“Don’t get the police on my account, please,” said the voice. “If you will be patient until I get this—I’m just as anxious to come out as you can be to have me. Of all the ridiculous—”
“Come out then!” snapped Keziah. “Come out! If you’re so everlastin’ anxious, then come out. Patience! Of all the cheek! Why don’t you come out now?”
The answer was brisk and to the point. Evidently, the unknown’s stock of the virtue which he demanded of others was diminishing.
“Well, to be frank, since you insist,” snapped the voice, “I’m not fully dressed.”
This was a staggerer. For once Keziah did not have a reply ready. She looked at Grace and the latter at her. Then, without words, they retreated to the sitting room.
“Shall—shall I go for help?” whispered the girl. “Hadn’t we better leave him here and—He doesn’t sound like a tramp, does he. What do you suppose—”
“I hope you won’t be alarmed,” continued the voice, broken by panting pauses, as if the speaker was struggling into a garment. “I know this must seem strange. You see, I came on the coach as far as Bayport and then we lost a wheel in a rut. There was a—oh, dear! where is that—this is supremely idiotic!—I was saying there happened to be a man coming this way with a buggy and he offered to help me along. He was on his way to Wellmouth. So I left my trunk to come later and took my valise. It rained on the way and I was wet through. I stopped at Captain Daniels’s house and the girl said he had gone with his daughter to the next town, but that they were to stop here at the parsonage on their way. So—there! that’s right, at last!—so I came, hoping to find them. The door was open and I came in. The captain and his daughter were not here, but, as I was pretty wet, I thought I would seize the opportunity to change my clothes. I had some dry—er—things in my valise and I—well, then you came, you see, and—I assure you I—well, it was the most embarrassing—I’m coming now.”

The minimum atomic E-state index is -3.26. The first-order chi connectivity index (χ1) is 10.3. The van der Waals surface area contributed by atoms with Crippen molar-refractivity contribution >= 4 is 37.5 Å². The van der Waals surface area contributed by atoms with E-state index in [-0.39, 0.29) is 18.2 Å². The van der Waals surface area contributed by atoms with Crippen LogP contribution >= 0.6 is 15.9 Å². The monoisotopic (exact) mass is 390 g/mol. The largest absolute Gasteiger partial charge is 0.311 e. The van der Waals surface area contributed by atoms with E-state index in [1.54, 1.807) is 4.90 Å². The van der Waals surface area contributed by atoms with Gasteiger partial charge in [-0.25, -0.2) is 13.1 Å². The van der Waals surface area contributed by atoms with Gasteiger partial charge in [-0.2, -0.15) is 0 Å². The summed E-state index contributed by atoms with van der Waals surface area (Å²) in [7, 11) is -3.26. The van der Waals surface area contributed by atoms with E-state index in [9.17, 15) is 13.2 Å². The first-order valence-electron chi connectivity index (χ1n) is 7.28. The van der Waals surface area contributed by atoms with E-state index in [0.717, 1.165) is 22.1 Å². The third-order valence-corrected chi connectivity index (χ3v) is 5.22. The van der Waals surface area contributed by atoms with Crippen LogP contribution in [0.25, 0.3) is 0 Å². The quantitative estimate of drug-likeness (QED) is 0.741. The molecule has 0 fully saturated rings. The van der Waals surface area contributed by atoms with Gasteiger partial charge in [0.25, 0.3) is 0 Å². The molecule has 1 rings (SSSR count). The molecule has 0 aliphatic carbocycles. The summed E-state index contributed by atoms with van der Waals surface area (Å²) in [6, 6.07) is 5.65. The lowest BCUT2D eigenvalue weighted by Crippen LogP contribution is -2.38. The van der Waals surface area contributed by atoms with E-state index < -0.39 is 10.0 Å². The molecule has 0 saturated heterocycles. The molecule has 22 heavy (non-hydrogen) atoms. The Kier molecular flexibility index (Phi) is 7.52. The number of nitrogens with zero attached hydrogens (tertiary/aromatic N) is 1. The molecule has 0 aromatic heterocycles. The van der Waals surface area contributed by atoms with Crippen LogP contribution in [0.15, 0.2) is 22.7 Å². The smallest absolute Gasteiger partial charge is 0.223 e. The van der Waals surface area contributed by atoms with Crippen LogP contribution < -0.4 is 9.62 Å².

The door opened. The two in the sitting room huddled close together, Keziah holding the broom like a battle-ax, ready for whatsoever might develop. From the dimness of the tightly shuttered study stepped the owner of the voice, a stranger, a young man, his hair rumpled, his tie disarranged, and the buttons of his waistcoat filling the wrong buttonholes. Despite this evidence of a hasty toilet in semidarkness, he was not unprepossessing. Incidentally, he was blushing furiously.
“I’m—I’m sure I beg your pardon, ladies,” he stammered. “I scarcely know what to say to you. I—”
His eyes becoming accustomed to the light in the sitting room, he was now able to see his captors more clearly. He looked at Keziah, then at Miss Van Horne, and another wave of blushes passed from his collar up into the roots of his hair. Grace blushed, too, though, as she perfectly well knew, there was no reason why she should.